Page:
Henry Lee Moody, Jr. v. Physicians Mutual Insurance Company, No. 18-13027 (11th Cir. 2019)

Annotate this Case
Download PDF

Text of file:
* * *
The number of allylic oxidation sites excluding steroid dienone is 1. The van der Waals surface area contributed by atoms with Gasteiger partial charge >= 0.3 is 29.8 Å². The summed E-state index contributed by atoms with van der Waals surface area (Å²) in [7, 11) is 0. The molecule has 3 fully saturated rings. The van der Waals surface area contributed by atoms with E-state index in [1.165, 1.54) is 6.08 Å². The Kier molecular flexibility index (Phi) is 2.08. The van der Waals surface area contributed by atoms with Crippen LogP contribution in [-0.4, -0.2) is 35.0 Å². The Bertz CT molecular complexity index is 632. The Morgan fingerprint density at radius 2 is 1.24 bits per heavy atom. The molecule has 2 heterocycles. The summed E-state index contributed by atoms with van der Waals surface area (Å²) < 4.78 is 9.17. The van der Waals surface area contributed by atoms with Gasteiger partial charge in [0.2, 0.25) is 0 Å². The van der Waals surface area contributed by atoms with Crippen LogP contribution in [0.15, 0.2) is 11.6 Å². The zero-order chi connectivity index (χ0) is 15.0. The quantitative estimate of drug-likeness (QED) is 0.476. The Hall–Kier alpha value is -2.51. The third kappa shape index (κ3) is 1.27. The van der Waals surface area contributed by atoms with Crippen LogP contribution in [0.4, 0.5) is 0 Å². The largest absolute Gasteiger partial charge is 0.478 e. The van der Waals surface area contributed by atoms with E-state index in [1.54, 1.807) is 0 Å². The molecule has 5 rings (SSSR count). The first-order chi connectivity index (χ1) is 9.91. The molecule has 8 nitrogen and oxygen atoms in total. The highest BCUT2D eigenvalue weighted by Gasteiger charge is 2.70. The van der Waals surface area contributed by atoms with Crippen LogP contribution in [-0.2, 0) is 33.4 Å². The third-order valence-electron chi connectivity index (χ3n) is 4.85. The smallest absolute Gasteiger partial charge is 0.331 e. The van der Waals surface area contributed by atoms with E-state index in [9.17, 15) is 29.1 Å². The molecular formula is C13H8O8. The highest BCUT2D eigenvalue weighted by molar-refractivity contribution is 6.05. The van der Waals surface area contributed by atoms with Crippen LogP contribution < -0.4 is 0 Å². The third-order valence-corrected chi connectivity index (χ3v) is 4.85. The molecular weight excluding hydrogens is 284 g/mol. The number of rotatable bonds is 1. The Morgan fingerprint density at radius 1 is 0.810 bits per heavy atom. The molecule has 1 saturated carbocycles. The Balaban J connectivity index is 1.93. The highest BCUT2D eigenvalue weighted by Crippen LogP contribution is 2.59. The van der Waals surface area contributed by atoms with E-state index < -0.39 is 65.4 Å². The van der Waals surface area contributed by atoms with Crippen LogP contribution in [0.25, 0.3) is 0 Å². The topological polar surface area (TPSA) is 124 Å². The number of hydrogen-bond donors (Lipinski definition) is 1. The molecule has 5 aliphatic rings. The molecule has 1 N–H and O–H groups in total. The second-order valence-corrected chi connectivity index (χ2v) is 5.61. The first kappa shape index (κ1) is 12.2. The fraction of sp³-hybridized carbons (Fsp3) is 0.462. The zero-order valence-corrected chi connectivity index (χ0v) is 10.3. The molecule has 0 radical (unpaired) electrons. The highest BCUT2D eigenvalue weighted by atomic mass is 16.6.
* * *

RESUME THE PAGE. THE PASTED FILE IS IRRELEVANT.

Case: 18-13027 Date Filed: 10/11/2019 Page: 1 of 11 [DO NOT PUBLISH] IN THE UNITED STATES COURT OF APPEALS FOR THE ELEVENTH CIRCUIT ________________________ No. 18-13027 Non-Argument Calendar ________________________ D.C. Docket No. 1:17-cv-00168-KD-B HENRY LEE MOODY, JR., Plaintiff - Appellant, versus PHYSICIANS MUTUAL INSURANCE COMPANY, Defendant - Appellee. ________________________ Appeal from the United States District Court for the Southern District of Alabama ________________________ (October 11, 2019) Before WILLIAM PRYOR, JILL PRYOR and GRANT, Circuit Judges. PER CURIAM: Case: 18-13027 Date Filed: 10/11/2019 Page: 2 of 11 Henry Moody, Jr. appeals the district court’s grant of Physicians Mutual Insurance Company’s (“Physicians Mutual”) motions for summary judgment on the claims arising from two lawsuits consolidated in this action. The claims arose when Physicians Mutual denied payment for the face value of a life insurance policy following the death of Moody’s wife. On appeal, Moody argues that the district court failed to consider all evidence before it and that he is entitled to payment of the face value of the death benefits insurance policy. After careful review, we affirm the district court’s grants of summary judgment. I. A. BACKGROUND Factual Background1 In April 2011, Physicians Mutual issued a life insurance policy (the “Policy”) to Moody’s wife; Moody was listed as the beneficiary. The Policy delineated its benefits by the policy year. In the first and second policy years, Moody was entitled to the face value of the Policy if his wife suffered an accidental death. If his wife’s death was not accidental, however, Moody was entitled to 110% of the premiums paid. After the third policy year, Moody would receive the face value of the Policy following his wife’s death, whether accidental 1 On review of an order granting a defendant’s motion for summary judgment, we view the facts in the light most favorable to the plaintiff. Lee v. Ferraro, 284 F.3d 1188, 1190 (11th Cir. 2002). In recounting the facts here, we will note where facts are disputed and at this stage resolve the disputes in Moody’s favor. 2 Case: 18-13027 Date Filed: 10/11/2019 Page: 3 of 11 or not. The Policy defined an accidental death as a death that (1) “results from an accidental bodily injury occurring while the policy is in force,” (2) “occurs within 180 days of the injury,” and (3) “is independent of disease, suicide, and all other causes.” Doc. 25-6 at 4.2 Less than one year after the issuance of the Policy, Moody’s wife, who had amyotrophic lateral sclerosis (“ALS”), also known as Lou Gehrig’s disease, fell in her bedroom. Moody’s daughter testified that her mother struggled to breathe and required the suctioning of blood and mucus from her tracheostomy tube. She died shortly thereafter. A doctor certified her cause of death as a “natural cause”— respiratory failure “due to (or a consequence of)” her disease. Doc. 25-4 at 6. After his wife’s death, Moody, through his attorney, attempted to claim death benefits from Physicians Mutual. Physicians Mutual responded, informing Moody that he was entitled to 110% of premiums paid because his wife’s death certificate listed her cause of death as “natural cause” and no autopsy was performed to contradict this cause of death. And on August 13, 2012, Physicians Mutual sent a letter to Moody’s lawyer, explaining that Moody’s claim for the face value of the Policy was denied because his wife’s death was not accidental 2 “Doc. #” refers to the numbered entry on the district court’s docket. 3 Case: 18-13027 Date Filed: 10/11/2019 Page: 4 of 11 Physicians Mutual issued Moody a check for 110% of the paid premiums. Moody never cashed the check, and nearly four years after the issuance of the check, he received a Notice of Unclaimed Funds from Physicians Mutual. B. Procedural History In March 2017, Moody filed a complaint against Physicians Mutual in the Circuit Court of Mobile County, Alabama, alleging breach of contract and fraud and seeking compensatory and punitive damages. Physicians Mutual removed the action to Southern District of Alabama. After some discovery and motions practice—including Physician Mutual’s successful motion to exclude Moody’s experts’ testimony—Physicians Mutual filed a motion for summary judgment on Moody’s breach of contract and fraud claims. Instead of responding to this motion, Moody filed a motion to dismiss the case without prejudice. On the same day, he filed a second complaint in the Circuit Court of Mobile County, Alabama against Physicians Mutual, adding Physicians Life Insurance Company (“Physicians Life”) as a defendant and a breach of fiduciary duty claim. The district court denied Moody’s motion to dismiss and granted Physician Mutual’s motion for summary judgment, determining that (1) Physicians Mutual did not breach the Policy’s terms because no genuine issue of material fact existed as to whether Moody’s wife suffered from an accidental death and (2) Moody’s fraud claim was time-barred. 4 Case: 18-13027 Date Filed: 10/11/2019 Page: 5 of 11 Physicians Mutual removed the second case to the Southern District of Alabama, where it was consolidated with the first. Physicians Mutual then filed a second motion for summary judgment. It argued that (1) Moody was barred by res judicata from bringing the breach of contract and fraud claims and (2) Moody’s breach of fiduciary duty claim failed as a matter of law because Alabama law does not recognize a fiduciary relationship between insurers and insureds of life insurance policies. The district court agreed and granted the motion. This appeal followed. II. STANDARD OF REVIEW We review de novo the district court’s grant of summary judgment, construing the facts and drawing all reasonable inferences from the facts in favor of the nonmoving party. Urquilla-Diaz v. Kaplan Univ., 780 F.3d 1039, 1050 (11th Cir. 2015). Summary judgment is appropriate when there is “no genuine dispute as to any material fact and the movant is entitled to judgment as a matter of law.” Fed. R. Civ. P. 56(a). Conclusory allegations and speculation are insufficient to create a genuine issue of material fact. See Cordoba v. Dillard's Inc., 419 F.3d 1169, 1181 (11th Cir. 2005) (“Speculation does not create a genuine issue of fact; instead, it creates a false issue, the demolition of which is a primary goal of summary judgment.”). 5 Case: 18-13027 Date Filed: 10/11/2019 Page: 6 of 11 We review de novo the district court’s application of the res judicata doctrine. Griswold v. Cty. of Hillsborough, 598 F.3d 1289, 1292 (11th Cir. 2010). III. A. DISCUSSION The District Court Properly Granted Summary Judgment on Moody’s Breach of Contract Claim. To succeed on his breach of contract claim, Moody needed to demonstrate “(1) the existence of a valid and binding contract; (2) breach of the contract by the defendant; and (3) money damages suffered by the plaintiff.” Guinn v. Wilkerson, 963 So. 2d 555, 558 (Miss. Ct. App. 2006). 3 An insurance policy is a contract between the insurer and the insured and if clear and unambiguous will be enforced according to its terms. State Farm Mut. Auto. Ins. Co. v. Universal Underwriters Ins. Co., 797 So. 2d 981, 985 (Miss. 2001). Because Moody cannot show that Physicians Mutual breached the terms of the Policy, the district court did not err in granting summary judgment in Physicians Mutual’s favor. Again, the Policy provided that, for the first two years of the Policy, Moody was entitled to 110% of the paid premiums unless his wife’s death was accidental. Only in the third year was Moody entitled to the face value of the Policy regardless of his wife’s cause of death. 3 Because the parties agree that Mississippi law applies here, we assume that it does. See Bahamas Sales Assoc., LLC v. Byers, 701 F.3d 1335, 1342 (11th Cir. 2012) (“If the parties litigate the case under the assumption that a certain law applies, we will assume that that law applies.”). 6 Case: 18-13027 Date Filed: 10/11/2019 Page: 7 of 11 Relying on Moody’s wife’s death certificate, Physicians Mutual contends that because her cause of death was certified as respiratory failure “due to (or as a consequence of)” her ALS, it did not breach the terms of the Policy. Physicians Mutual is correct. A death certificate is “prima facie evidence . . . of the facts therein stated.” Miss. Code Ann. § 41-57-9. Therefore, Moody’s wife’s death was not accidental, and Moody was entitled to only 110% of the paid premiums. Moody argues that his wife’s death was accidental, as evidenced by the testimony of his daughter concerning the sound she heard, the discovery of her mother on the floor, and the care she provided to her mother after the fall. But a layperson cannot provide evidence as to cause of death. See Fed. R. Evid. 701, 702; Webster v. Offshore Food Serv., 434 F.2d 1191, 1193 (5th Cir. 1970) (granting summary judgment due to “the unequivocal, uncontradicted and unimpeached testimony of an expert witness [whose] testimony bears on technical questions of medical causation beyond the competence of lay determination”);4 see also Sowers v. R.J. Reynolds Tobacco Co., 3:09 C 11829, 2015 WL 12839775, at *5 (M.D. Fla. Jan. 23, 2015) (“[O]pinions regarding medical causation . . . are not admissible when offered by lay witnesses”). Accordingly, Moody’s daughter cannot provide competent testimonial evidence regarding her mother’s ultimate 4 In Bonner v. City of Prichard, 661 F.2d 1206, 1209 (11th Cir.1981) (en banc), the Eleventh Circuit adopted the case law of the former Fifth Circuit handed down prior to close of business on September 30, 1981, as its governing body of precedent. 7 Case: 18-13027 Date Filed: 10/11/2019 Page: 8 of 11 cause of death. 5 And Moody failed to present any other competent evidence that contradicted Physician Mutual’s showing that Moody’s wife’s death was not accidental.6 Accordingly, Physicians Mutual did not breach the Policy’s terms, and Physicians Mutual was entitled to summary judgment on Moody’s breach of contract claim. B. The District Court Properly Granted Summary Judgment on Moody’s Fraud Claim. Physicians Mutual claimed that a two-year statute of limitations bars Moody’s fraud claim, and the district court agreed. Moody argued that Alabama Code § 6-2-3 applies and that Physicians Mutual’s and Physician Life’s alleged misrepresentations about which entity issued the Policy tolled the statute of limitations until 2016. 7 But Moody’s claim does not fall under this code section’s umbrella of protection. 5 Moody’s daughter’s testimony also precludes full recovery of the Policy’s full value because her testimony cannot establish that the death was “independent of disease, suicide, and all other causes.” See Doc. 25-6 at 4. 6 The district court struck Moody’s purported expert reports concerning his wife’s cause of death because (1) his expert disclosures were deficient pursuant to Federal Rule of Civil Procedure 26 and (2) Moody did not respond to the motion to exclude his expert witnesses based on this deficiency. We conclude that the district court did not abuse its discretion in doing so. See Griffith v. Gen. Motors Corp., 303 F.3d 1276, 1282–83 (11th Cir. 2002) (reviewing district court’s decision concerning Rule 26 disclosures for abuse of discretion). 7 Because the parties agree that Alabama law applies to this claim, we assume that it does. See Bahamas Sales Assoc., LLC v. Byers, 701 F.3d 1335, 1342 (11th Cir. 2012) (“If the parties litigate the case under the assumption that a certain law applies, we will assume that that law applies.”). 8 Case: 18-13027 Date Filed: 10/11/2019 Page: 9 of 11 Alabama law considers a claim that is based in fraud, including the fraudulent concealment claim Moody articulates, accrued when “the aggrieved party [discovers] the fact constituting the fraud.” Ala. Code § 6-2-3. Moody argued that the letters from Physicians Mutual between April 2011 and August 2016 “precluded Moody from discovering the fraud” because the letters contained material misrepresentations about the coverage offered in the Policy. Doc. No. 37 at 17. Moody failed to demonstrate how this correspondence concealed the alleged fraud. In August 2012, Physicians Mutual sent him a check and a letter explaining why it was denying him the full value of the Policy. Accordingly, Moody became aware of Physician Mutual’s denial in August 2012, and he did not submit any evidence suggesting otherwise. These letters were sent nearly five years before Moody brought his claim. The statute of limitations for his claim, therefore, began to run when he discovered the denial.8 Moody also argued that misrepresentations about whether Physicians Mutual or Physicians Life issued the Policy tolled the statute of limitations for his fraud claim. Because Alabama law only allows tolling “until the discovery . . . of the fact constituting the fraud,” which Moody contends is Physician Mutual’s denial of 8 Because we conclude that Moody’s breach of contract and fraud claims fail as a matter of law, we do not address whether the district court properly applied the res judicata doctrine to those same claims in Moody’s second complaint. 9 Case: 18-13027 Date Filed: 10/11/2019 Page: 10 of 11 the full value of the Policy, confusion regarding the correct identity of the issuer cannot toll the statute of limitations. Ala. Code § 6-2-3. Accordingly, the statute of limitations bars Moody’s fraud claim. C. The District Court Properly Granted Summary Judgment on Moody’s Breach of Fiduciary Duty Claim. Moody alleges that Physicians Mutual and Physicians Life breached their fiduciary duty when they refused to pay the face value of the Policy. To succeed on a breach of fiduciary duty claim, Moody must establish (1) existence of a fiduciary relationship between the parties that creates a duty; (2) a breach of that fiduciary duty, and (3) damages caused by the breach. Regions Bank v. Lowrey, 101 So. 3d 210, 219 (Ala. 2012).9 Moody cannot demonstrate the first element. Alabama courts have expressly declined to find a fiduciary relationship “between insurance companies . . . and their customers in the context of the purchase of casualty, health, or life insurance and attempts to collect under those policies.” Sayer v. Lincoln Nat. Life Ins. Co., No. 7:05-CV-1423-RDP, 2006 WL 6253201, at *6 (N.D. Ala. Oct. 12, 2006) (collecting Alabama cases); see also Fed. Nat’l Mortg. Ass’n v. GNM II, LLC, 2:13-CV-700-WC, 2014 WL 1572584, at *4 (M.D. Ala. Apr. 17, 2014) (granting summary judgment when a customer could 9 Because the parties agree that Alabama law applies to this claim, we assume that it does. See Bahamas Sales Assoc., LLC v. Byers, 701 F.3d 1335, 1342 (11th Cir. 2012) (“If the parties litigate the case under the assumption that a certain law applies, we will assume that that law applies.”). 10 Case: 18-13027 Date Filed: 10/11/2019 Page: 11 of 11 not establish a fiduciary relationship between itself and its insurer because the case was “an attempt to collect under the insurance policy.”). Moody’s breach of fiduciary duties claim is an attempt to collect under an insurance policy. He, therefore, cannot demonstrate a fiduciary relationship between himself and Physicians Mutual. The district court did not err in dismissing Moody’s breach of fiduciary duty claim; Physicians Mutual was entitled to summary judgment on the claim. IV. CONCLUSION For all the foregoing reasons, we affirm the district court’s grants of summary judgment. AFFIRMED. 11